There have to be that many to help operate a service that spans so many miles. Once riders arrive at the central hub in Houston, they can head to any of more than 60 places in Mexico.
Oliva, the driver, has been behind the wheel of an Adame bus for 12 years, and though he lives in Houston, he said the demand for workers to return home keeps him "always driving."
"It's really tiring," he says.
The trickiest part of the finances comes when Oliva reaches the border. There they take up a collection, $10 apiece, to help pass through the aduana, or customs, agents who check documents. For that small fee, the agents often allow busses to pass through without searching luggage, which can take between three and four hours.
The money was needed on a trip in March, where only one of 42 passengers had documentation showing they were allowed to be in the U.S. The others had been here illegally for between three months and seven years but still could return to their homeland.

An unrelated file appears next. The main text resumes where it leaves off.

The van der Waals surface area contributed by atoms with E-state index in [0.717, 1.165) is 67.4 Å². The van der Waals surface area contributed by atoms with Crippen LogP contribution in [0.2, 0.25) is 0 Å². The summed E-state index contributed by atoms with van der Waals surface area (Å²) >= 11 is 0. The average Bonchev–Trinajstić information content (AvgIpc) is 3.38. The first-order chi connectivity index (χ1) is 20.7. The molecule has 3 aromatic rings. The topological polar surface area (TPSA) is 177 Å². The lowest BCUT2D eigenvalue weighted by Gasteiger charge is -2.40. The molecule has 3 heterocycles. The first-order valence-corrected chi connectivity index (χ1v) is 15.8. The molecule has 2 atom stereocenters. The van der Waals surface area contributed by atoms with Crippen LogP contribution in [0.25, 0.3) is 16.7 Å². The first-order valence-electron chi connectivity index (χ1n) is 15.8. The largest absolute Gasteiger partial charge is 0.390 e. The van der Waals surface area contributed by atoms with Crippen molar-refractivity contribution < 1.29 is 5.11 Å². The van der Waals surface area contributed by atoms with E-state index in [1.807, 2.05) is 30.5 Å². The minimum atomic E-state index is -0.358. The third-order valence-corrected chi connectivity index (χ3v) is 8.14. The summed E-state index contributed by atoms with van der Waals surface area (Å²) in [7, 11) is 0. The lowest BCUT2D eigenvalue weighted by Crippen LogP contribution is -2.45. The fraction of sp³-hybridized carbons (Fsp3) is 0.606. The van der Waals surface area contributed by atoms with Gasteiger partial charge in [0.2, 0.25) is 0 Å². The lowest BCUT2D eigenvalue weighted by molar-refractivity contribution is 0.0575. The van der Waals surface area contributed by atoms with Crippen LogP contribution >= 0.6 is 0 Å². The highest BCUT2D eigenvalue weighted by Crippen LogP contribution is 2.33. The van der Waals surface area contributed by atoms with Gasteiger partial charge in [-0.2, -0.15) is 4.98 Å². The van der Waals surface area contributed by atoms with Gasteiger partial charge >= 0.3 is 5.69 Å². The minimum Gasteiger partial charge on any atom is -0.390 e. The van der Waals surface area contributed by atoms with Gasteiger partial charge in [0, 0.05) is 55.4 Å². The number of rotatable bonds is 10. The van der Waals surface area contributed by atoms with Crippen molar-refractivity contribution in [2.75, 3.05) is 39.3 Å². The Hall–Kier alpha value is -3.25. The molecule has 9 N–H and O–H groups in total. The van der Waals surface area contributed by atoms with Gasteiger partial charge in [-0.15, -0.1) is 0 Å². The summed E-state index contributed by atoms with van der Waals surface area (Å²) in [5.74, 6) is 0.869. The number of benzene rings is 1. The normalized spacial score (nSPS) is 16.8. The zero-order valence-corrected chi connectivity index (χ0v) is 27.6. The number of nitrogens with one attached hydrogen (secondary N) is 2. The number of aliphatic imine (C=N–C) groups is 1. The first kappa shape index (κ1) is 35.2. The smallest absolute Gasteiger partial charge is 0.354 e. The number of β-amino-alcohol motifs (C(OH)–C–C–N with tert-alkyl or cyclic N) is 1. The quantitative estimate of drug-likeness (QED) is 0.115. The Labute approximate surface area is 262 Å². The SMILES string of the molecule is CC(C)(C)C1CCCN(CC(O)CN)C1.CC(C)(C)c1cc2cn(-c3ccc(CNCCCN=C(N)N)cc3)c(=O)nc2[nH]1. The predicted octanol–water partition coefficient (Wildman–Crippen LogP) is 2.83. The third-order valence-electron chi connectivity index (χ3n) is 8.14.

The rules aren't as strict as those on the return trip to the U.S., where noncitizens must have a valid visa to cross. (In 2009, passports will be required.)
Adame buses are more luxurious than you might imagine. They have plush seats that recline and offer legroom. The one that picked up Reyes was part of a new fleet. But the trip is tedious and treacherous.
Adame places a premium on moving as fast as possible. The bus stops only occasionally to get gas. Those are the only opportunities to use the bathroom or to buy something to eat during a trek that takes between 40 and 60 hours, depending on the destination.
While Dolores was prepared for that, Reyes is more worried about robbers who prey on buses at the border. Thieves know the buses are loaded with luggage and that the weary travelers make for easy targets. Knowing that, Dolores has packed only a few essential items, partly to ease the burden of the trip. "It's going to be difficult enough traveling alone; I can't carry a bunch of stuff," she says.